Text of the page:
EU intends to reopen embassy in Libya
The European Union (EU) is intending to reopen its embassy in Libya pending security conditions, officials said on Tuesday, offering further political support for the Tripoli government struggling to establish control.
EU leaders will announce at their summit in Brussels on Oct. 19-20 that they “encourage work underway to rapidly establish a permanent EU presence in Libya”, according to their draft joint statement seen by Reuters.
But the statement makes clear no such move is imminent as it would be conditional on improving the security situation on the ground.
The EU moved its mission to neighboring Tunisia in mid-2014 as security worsened in Libya amid escalating fighting between rival factions since the 2011 fall of longtime leader Muammar Gaddafi, ousted by rebels during a NATO bombing campaign.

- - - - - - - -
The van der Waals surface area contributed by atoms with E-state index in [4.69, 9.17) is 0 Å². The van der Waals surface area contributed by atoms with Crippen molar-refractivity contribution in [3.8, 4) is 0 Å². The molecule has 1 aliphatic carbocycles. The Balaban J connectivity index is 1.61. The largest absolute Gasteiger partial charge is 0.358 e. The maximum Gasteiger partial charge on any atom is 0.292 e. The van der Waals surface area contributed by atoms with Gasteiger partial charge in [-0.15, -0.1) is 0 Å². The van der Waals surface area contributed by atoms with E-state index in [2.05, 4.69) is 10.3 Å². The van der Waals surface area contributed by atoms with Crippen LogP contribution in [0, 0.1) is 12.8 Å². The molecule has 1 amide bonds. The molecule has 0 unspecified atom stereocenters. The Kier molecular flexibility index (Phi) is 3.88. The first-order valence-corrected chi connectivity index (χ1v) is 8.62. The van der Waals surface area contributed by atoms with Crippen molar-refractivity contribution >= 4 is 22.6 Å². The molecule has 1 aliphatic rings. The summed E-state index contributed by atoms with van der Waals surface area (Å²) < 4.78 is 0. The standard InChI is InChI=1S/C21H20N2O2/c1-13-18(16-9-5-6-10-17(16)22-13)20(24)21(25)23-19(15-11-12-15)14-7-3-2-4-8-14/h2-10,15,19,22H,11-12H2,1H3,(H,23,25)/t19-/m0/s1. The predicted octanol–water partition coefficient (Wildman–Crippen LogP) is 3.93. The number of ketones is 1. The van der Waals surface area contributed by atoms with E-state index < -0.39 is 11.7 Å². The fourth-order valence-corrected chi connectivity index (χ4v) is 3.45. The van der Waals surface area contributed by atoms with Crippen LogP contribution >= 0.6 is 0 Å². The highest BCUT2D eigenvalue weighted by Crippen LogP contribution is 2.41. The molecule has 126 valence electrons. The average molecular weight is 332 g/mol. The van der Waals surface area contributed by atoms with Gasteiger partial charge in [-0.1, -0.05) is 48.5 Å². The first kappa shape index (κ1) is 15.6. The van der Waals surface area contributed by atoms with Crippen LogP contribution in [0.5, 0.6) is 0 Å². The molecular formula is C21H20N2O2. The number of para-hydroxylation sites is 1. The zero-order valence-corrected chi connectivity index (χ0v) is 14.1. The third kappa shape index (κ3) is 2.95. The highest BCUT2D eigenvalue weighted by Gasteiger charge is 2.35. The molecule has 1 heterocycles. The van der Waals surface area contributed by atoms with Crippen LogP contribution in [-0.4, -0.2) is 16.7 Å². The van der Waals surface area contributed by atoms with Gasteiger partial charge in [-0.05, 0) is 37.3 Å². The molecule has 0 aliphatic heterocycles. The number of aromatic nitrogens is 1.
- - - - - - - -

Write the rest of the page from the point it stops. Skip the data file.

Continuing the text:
Of 28 EU states, only Italy, Libya’s former colonial master and still the most influential European state on the ground, has an embassy in the country, where the United Nations has officially recognized the government of Fayez Seraj.
The bloc has financed, equipped and trained Libya’s border and coast guards, despite rights groups sounding alarm over grave abuses refugees and migrants suffer in Libya.
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